In the context of improved medical care, it is important to note that the national clinical programme for rheumatology in the HSE has produced a model of care for rheumatology in Ireland that seeks to address the needs of patients with fibromyalgia and those of all patients with rheumatological diseases. This model of care aims to ensure that a patient is seen and assessed and treated by the right person, in the right place and in the timeliest manner.

This Government is committed to the expansion of primary care. In line with the vision set out in Sláintecare, the aim is to ensure that all citizens, including those suffering from fibromyalgia, can be offered the right care in the right place at the right time and be supported in their local community wherever possible.

The Minister, Deputy Harris, is aware that there have been calls to include fibromyalgia as a specified condition under the long-term illness, LTI, scheme. These requests have been considered carefully, however, currently there are no plans to extend the LTI scheme. I note that it is proposed that the LTI scheme will be included as part of a review of the basis for existing hospital and medication charges which is to be carried out under commitments given in the Sláintecare action plan.

Those suffering financial hardship may also be eligible for a medical card. In accordance with our overall eligibility framework, this decision is not based on a particular illness, but rather on the overall financial situation of an individual and family. It is important to note that, under the drug payment scheme, the maximum monthly amount that anyone is required to pay for their medicine is being reduced from €134 to €124. As such, all those with fibromyalgia are urged to check their eligibility for a GP visit card and medical card and can apply for the drug payment scheme at their local health office or through It is the Minister's sincere hope that as many people as possible with fibromyalgia benefit from these measures.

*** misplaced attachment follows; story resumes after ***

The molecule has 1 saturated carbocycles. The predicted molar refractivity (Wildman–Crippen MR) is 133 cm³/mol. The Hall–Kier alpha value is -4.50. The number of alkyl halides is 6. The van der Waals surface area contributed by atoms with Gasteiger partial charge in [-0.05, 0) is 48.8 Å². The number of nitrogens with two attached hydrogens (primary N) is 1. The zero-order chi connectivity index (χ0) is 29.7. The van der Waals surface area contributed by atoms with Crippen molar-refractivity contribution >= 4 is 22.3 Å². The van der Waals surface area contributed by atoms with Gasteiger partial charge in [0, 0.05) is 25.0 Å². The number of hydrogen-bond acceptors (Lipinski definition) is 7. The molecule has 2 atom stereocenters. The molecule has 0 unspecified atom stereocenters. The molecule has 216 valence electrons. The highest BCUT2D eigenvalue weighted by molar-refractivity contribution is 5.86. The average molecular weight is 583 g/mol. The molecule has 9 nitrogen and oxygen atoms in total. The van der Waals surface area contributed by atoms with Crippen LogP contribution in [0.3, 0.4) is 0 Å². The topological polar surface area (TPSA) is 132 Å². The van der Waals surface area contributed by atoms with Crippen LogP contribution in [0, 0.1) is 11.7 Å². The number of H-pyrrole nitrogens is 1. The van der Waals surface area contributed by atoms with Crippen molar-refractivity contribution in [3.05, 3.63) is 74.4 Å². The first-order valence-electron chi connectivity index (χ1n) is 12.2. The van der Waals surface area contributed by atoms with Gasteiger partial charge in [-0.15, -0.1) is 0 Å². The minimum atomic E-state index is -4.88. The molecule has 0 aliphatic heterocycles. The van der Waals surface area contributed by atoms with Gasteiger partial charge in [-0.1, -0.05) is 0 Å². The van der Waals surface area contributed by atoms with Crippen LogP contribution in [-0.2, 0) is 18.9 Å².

Photo of Colm BurkeColm Burke (Fine Gael)
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As the Minister of State is aware and dealt with in her reply, this is a complicated issue. It is difficult because the condition presents in different ways but enough research has now been done to clearly show that this illness is long term and does not resolve. There are 15 different conditions recognised under the long-term illness scheme. We should be trying to take a more planned approach to this condition. The Minister of State was with me on the health committee when we dealt with this issue back in 2012 and, seven years later, we should be trying to take a more proactive and planned approach to dealing with this condition from the perspective of healthcare and through the social welfare system. I ask that this issue is reviewed by the Department of Health to see what new actions can be taken to help people with this condition. It will not go away and sufferers face many challenges, both medically and financially, and therefore we should have a more planned approach to dealing with it.

Photo of Catherine ByrneCatherine Byrne (Dublin South Central, Fine Gael)
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I again thank the Senator for raising the issue. As I said, I took a similar matter for the Minister in the Dáil last week after a number of Members spoke about fibromyalgia. One of the things that came out of that debate was that I approached the Minister about the issues that were raised, particularly around long-term illness. Some of the issues that were raised in the Dáil, and which Senator Colm Burke has raised, are everyday issues that are making it difficult for people with fibromyalgia to even live out their daily lives.

I will bring the Senator's concerns back to the Minister and ask that a more appropriate process be put in place to care for people with fibromyalgia. I will ask about the prospect of putting a step-by-step model in place, under Sláintecare, for people suffering from the disease. It is debilitating. I know two people who have the disease and I know that, on a daily basis, life can be very hard for them.

I understand, after speaking to him, that the Minister welcomed the agreement on GP contractual reform that will see structures to care for patients with chronic conditions in primary care settings from 2020 and will benefit over 430,000 medical card and GP card holders over the next years.

I reiterate to the Senator that I will do my best to convey his concerns and ask the Minister to come back to the Senator on this.